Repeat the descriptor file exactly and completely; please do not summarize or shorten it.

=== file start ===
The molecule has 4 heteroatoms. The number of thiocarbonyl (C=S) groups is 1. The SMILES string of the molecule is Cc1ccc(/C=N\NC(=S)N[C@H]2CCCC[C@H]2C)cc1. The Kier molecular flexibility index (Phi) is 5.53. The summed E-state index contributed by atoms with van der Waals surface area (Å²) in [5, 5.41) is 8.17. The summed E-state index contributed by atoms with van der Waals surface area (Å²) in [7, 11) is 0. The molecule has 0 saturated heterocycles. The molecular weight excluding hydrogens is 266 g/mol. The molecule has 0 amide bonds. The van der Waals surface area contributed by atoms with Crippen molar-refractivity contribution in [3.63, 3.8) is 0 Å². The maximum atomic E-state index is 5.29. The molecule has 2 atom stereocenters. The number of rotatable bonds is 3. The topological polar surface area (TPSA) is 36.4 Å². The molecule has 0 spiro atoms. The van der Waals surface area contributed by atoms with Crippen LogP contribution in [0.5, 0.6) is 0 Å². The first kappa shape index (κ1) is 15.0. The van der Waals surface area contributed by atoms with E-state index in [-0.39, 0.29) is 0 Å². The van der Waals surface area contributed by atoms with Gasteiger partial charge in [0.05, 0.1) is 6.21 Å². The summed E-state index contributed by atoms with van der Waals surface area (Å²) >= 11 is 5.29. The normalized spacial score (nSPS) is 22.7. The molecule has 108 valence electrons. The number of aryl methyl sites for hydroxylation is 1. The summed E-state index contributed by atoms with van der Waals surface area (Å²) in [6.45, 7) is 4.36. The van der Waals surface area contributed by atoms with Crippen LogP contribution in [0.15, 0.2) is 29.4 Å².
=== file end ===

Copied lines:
The molecule has 4 heteroatoms. The number of thiocarbonyl (C=S) groups is 1. The SMILES string of the molecule is Cc1ccc(/C=N\NC(=S)N[C@H]2CCCC[C@H]2C)cc1. The Kier molecular flexibility index (Phi) is 5.53. The summed E-state index contributed by atoms with van der Waals surface area (Å²) in [5, 5.41) is 8.17. The summed E-state index contributed by atoms with van der Waals surface area (Å²) in [7, 11) is 0. The molecule has 0 saturated heterocycles. The molecular weight excluding hydrogens is 266 g/mol. The molecule has 0 amide bonds. The van der Waals surface area contributed by atoms with Crippen molar-refractivity contribution in [3.63, 3.8) is 0 Å². The maximum atomic E-state index is 5.29. The molecule has 2 atom stereocenters. The number of rotatable bonds is 3. The topological polar surface area (TPSA) is 36.4 Å². The molecule has 0 spiro atoms. The van der Waals surface area contributed by atoms with Crippen LogP contribution in [0.5, 0.6) is 0 Å². The first kappa shape index (κ1) is 15.0. The van der Waals surface area contributed by atoms with E-state index in [-0.39, 0.29) is 0 Å². The van der Waals surface area contributed by atoms with Gasteiger partial charge in [0.05, 0.1) is 6.21 Å². The summed E-state index contributed by atoms with van der Waals surface area (Å²) >= 11 is 5.29. The normalized spacial score (nSPS) is 22.7. The molecule has 108 valence electrons. The number of aryl methyl sites for hydroxylation is 1. The summed E-state index contributed by atoms with van der Waals surface area (Å²) in [6.45, 7) is 4.36. The van der Waals surface area contributed by atoms with Crippen LogP contribution in [0.15, 0.2) is 29.4 Å².